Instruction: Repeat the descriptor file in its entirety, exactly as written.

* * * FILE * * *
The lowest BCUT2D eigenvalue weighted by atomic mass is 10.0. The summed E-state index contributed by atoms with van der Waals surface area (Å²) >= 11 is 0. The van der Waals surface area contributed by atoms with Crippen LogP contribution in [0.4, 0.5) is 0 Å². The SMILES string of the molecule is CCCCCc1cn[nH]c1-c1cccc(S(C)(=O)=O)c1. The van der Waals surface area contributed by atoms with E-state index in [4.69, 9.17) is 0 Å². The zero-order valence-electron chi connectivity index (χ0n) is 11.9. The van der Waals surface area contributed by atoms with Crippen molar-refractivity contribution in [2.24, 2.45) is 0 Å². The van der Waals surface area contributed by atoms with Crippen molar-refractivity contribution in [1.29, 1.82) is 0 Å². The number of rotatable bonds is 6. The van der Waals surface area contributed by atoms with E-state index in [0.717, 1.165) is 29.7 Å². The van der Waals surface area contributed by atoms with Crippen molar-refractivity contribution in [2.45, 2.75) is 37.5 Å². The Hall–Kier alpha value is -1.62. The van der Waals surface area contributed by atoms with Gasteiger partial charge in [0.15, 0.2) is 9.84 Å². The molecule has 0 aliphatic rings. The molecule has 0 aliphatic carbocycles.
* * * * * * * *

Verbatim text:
The lowest BCUT2D eigenvalue weighted by atomic mass is 10.0. The summed E-state index contributed by atoms with van der Waals surface area (Å²) >= 11 is 0. The van der Waals surface area contributed by atoms with Crippen LogP contribution in [0.4, 0.5) is 0 Å². The SMILES string of the molecule is CCCCCc1cn[nH]c1-c1cccc(S(C)(=O)=O)c1. The van der Waals surface area contributed by atoms with E-state index in [4.69, 9.17) is 0 Å². The zero-order valence-electron chi connectivity index (χ0n) is 11.9. The van der Waals surface area contributed by atoms with Crippen molar-refractivity contribution in [2.24, 2.45) is 0 Å². The van der Waals surface area contributed by atoms with Crippen molar-refractivity contribution in [1.29, 1.82) is 0 Å². The number of rotatable bonds is 6. The van der Waals surface area contributed by atoms with E-state index in [0.717, 1.165) is 29.7 Å². The van der Waals surface area contributed by atoms with Crippen molar-refractivity contribution in [2.45, 2.75) is 37.5 Å². The Hall–Kier alpha value is -1.62. The van der Waals surface area contributed by atoms with Gasteiger partial charge in [0.15, 0.2) is 9.84 Å². The molecule has 0 aliphatic rings. The molecule has 0 aliphatic carbocycles.